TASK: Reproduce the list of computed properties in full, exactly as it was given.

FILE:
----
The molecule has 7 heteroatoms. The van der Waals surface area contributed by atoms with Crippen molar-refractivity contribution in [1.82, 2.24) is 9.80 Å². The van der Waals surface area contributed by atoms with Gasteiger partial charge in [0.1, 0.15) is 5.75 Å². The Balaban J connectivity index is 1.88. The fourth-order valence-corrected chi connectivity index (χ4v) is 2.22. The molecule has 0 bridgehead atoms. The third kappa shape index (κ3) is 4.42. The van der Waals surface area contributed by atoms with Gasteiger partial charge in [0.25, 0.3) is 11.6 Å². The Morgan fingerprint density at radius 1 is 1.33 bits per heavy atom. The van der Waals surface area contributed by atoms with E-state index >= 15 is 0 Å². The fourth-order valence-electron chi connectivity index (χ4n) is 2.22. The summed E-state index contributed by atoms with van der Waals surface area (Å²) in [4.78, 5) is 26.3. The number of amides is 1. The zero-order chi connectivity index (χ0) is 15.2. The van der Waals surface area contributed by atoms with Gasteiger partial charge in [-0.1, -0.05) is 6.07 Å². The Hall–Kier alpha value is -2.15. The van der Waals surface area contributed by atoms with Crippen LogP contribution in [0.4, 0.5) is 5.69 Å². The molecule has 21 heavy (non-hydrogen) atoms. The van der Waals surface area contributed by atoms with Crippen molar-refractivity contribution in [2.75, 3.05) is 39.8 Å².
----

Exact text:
The molecule has 7 heteroatoms. The van der Waals surface area contributed by atoms with Crippen molar-refractivity contribution in [1.82, 2.24) is 9.80 Å². The van der Waals surface area contributed by atoms with Gasteiger partial charge in [0.1, 0.15) is 5.75 Å². The Balaban J connectivity index is 1.88. The fourth-order valence-corrected chi connectivity index (χ4v) is 2.22. The molecule has 0 bridgehead atoms. The third kappa shape index (κ3) is 4.42. The van der Waals surface area contributed by atoms with Gasteiger partial charge in [0.25, 0.3) is 11.6 Å². The Morgan fingerprint density at radius 1 is 1.33 bits per heavy atom. The van der Waals surface area contributed by atoms with E-state index >= 15 is 0 Å². The fourth-order valence-electron chi connectivity index (χ4n) is 2.22. The summed E-state index contributed by atoms with van der Waals surface area (Å²) in [4.78, 5) is 26.3. The number of amides is 1. The zero-order chi connectivity index (χ0) is 15.2. The van der Waals surface area contributed by atoms with Gasteiger partial charge in [-0.1, -0.05) is 6.07 Å². The Hall–Kier alpha value is -2.15. The van der Waals surface area contributed by atoms with Crippen LogP contribution in [0.4, 0.5) is 5.69 Å². The molecule has 21 heavy (non-hydrogen) atoms. The van der Waals surface area contributed by atoms with Crippen molar-refractivity contribution in [2.75, 3.05) is 39.8 Å².